By Jared Bowen | September 12, 2016 | Culture
The Boston Opera House is reborn!
“He does have a very strong point of view,” says Esther Nelson of Catalan director Calixto Bieito, whose sultry and sensual production of Carmen (seen here at London’s English National Opera) ignites the Boston Opera House this fall.
The Boston Lyric Opera dropped a bombshell last fall when it announced it was leaving the Shubert Theatre, its longtime home, as a cost-saving measure. But worry not—while the BLO may be temporarily homeless, it’s certainly not aimless. The company kicks off its 40th anniversary season this September with a daring production of Carmen, staged, fittingly, at the Boston Opera House (one of its venues this season).
It will be the first time opera has been presented at the opulent theater since famed impresario Sarah Caldwell’s company closed in 1990. And hold on to your hats: The so-called “bad boy of opera” is the force behind this season-premiere show. Catalan director Calixto Bieito is famed throughout Europe for his provocative interpretations of opera classics. This production of Carmen, which tells the story of the namesake femme fatale and her obsessive lover in post-Franco Spain, and which will be co-produced with the San Francisco Opera, marks Bieito’s US debut.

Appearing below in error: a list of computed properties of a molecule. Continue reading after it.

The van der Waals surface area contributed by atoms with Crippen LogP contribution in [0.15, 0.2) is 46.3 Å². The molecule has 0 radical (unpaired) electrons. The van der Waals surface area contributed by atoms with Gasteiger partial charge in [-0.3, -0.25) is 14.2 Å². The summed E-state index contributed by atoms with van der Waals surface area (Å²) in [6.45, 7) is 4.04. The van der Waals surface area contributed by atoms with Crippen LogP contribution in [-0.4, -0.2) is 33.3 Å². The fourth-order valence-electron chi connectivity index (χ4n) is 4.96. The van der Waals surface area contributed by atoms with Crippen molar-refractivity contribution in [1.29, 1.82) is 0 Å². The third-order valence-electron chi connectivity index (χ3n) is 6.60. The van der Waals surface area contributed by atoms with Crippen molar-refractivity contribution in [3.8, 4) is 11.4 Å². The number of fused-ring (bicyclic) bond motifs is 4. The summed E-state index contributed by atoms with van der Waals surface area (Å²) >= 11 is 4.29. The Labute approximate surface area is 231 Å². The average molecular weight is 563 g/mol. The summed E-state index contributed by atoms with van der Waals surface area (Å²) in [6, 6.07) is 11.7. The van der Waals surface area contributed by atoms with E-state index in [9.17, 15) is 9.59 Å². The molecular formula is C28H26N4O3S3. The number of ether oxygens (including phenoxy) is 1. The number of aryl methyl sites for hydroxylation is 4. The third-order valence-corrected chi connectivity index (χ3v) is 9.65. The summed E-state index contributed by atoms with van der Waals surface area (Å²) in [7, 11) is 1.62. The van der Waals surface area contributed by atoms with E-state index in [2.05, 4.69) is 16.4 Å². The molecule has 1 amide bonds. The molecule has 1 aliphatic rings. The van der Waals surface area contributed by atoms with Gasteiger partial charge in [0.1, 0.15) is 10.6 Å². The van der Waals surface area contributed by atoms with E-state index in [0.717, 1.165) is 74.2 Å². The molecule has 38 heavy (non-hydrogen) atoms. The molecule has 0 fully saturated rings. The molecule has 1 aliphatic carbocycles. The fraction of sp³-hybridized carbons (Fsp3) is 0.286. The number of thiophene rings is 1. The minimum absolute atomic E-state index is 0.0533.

And what an introduction—his sultry staging even comes with a nudity warning. “[Bieito] does have a point of view, and he’s very strong about it,” says BLO General and Artistic Director Esther Nelson, who points out that no aspect of the work is gratuitous. “It’s a striking show. It owns what it is,” she says, making Carmen the hottest entry into Boston’s new theater season. September 23– October 2. 539 Washington St., 617-259-3400
photography by alastair Muir/courtesy english national opera